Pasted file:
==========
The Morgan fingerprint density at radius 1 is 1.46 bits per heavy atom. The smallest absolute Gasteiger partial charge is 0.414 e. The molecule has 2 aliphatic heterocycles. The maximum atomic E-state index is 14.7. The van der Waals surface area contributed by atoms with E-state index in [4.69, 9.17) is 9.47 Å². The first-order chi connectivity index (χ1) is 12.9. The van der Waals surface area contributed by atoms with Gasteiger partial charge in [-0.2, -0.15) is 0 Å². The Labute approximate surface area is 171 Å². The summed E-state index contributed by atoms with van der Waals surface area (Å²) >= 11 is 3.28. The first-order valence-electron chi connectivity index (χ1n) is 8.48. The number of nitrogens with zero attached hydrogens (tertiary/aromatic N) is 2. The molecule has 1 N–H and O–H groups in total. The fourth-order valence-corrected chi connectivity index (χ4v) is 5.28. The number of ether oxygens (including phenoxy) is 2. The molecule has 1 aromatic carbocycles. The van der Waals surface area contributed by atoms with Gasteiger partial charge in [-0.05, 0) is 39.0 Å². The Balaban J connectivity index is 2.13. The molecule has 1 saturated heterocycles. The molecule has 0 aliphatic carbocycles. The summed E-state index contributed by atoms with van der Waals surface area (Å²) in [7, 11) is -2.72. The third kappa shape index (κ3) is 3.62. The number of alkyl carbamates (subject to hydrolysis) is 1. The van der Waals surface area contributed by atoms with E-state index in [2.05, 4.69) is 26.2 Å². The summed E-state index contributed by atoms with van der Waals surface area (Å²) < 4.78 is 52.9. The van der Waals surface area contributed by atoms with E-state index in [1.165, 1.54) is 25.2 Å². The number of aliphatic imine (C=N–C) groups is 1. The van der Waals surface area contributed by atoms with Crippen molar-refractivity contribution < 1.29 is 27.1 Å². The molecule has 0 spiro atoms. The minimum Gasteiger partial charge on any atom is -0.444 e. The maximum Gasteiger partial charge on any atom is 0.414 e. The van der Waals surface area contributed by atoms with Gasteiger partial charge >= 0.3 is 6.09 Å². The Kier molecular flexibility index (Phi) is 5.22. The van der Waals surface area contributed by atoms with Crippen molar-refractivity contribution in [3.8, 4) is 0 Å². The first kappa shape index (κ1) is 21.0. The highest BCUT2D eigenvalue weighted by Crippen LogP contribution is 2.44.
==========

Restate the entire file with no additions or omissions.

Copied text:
The Morgan fingerprint density at radius 1 is 1.46 bits per heavy atom. The smallest absolute Gasteiger partial charge is 0.414 e. The molecule has 2 aliphatic heterocycles. The maximum atomic E-state index is 14.7. The van der Waals surface area contributed by atoms with E-state index in [4.69, 9.17) is 9.47 Å². The first-order chi connectivity index (χ1) is 12.9. The van der Waals surface area contributed by atoms with Gasteiger partial charge in [-0.2, -0.15) is 0 Å². The Labute approximate surface area is 171 Å². The summed E-state index contributed by atoms with van der Waals surface area (Å²) >= 11 is 3.28. The first-order valence-electron chi connectivity index (χ1n) is 8.48. The number of nitrogens with zero attached hydrogens (tertiary/aromatic N) is 2. The molecule has 1 N–H and O–H groups in total. The fourth-order valence-corrected chi connectivity index (χ4v) is 5.28. The number of ether oxygens (including phenoxy) is 2. The molecule has 1 aromatic carbocycles. The van der Waals surface area contributed by atoms with Gasteiger partial charge in [-0.05, 0) is 39.0 Å². The Balaban J connectivity index is 2.13. The molecule has 1 saturated heterocycles. The molecule has 0 aliphatic carbocycles. The summed E-state index contributed by atoms with van der Waals surface area (Å²) in [7, 11) is -2.72. The third kappa shape index (κ3) is 3.62. The number of alkyl carbamates (subject to hydrolysis) is 1. The van der Waals surface area contributed by atoms with E-state index in [2.05, 4.69) is 26.2 Å². The summed E-state index contributed by atoms with van der Waals surface area (Å²) < 4.78 is 52.9. The van der Waals surface area contributed by atoms with E-state index in [1.165, 1.54) is 25.2 Å². The number of aliphatic imine (C=N–C) groups is 1. The van der Waals surface area contributed by atoms with Crippen molar-refractivity contribution < 1.29 is 27.1 Å². The molecule has 0 spiro atoms. The minimum Gasteiger partial charge on any atom is -0.444 e. The maximum Gasteiger partial charge on any atom is 0.414 e. The van der Waals surface area contributed by atoms with Gasteiger partial charge >= 0.3 is 6.09 Å². The Kier molecular flexibility index (Phi) is 5.22. The van der Waals surface area contributed by atoms with Crippen molar-refractivity contribution in [3.8, 4) is 0 Å². The first kappa shape index (κ1) is 21.0. The highest BCUT2D eigenvalue weighted by Crippen LogP contribution is 2.44.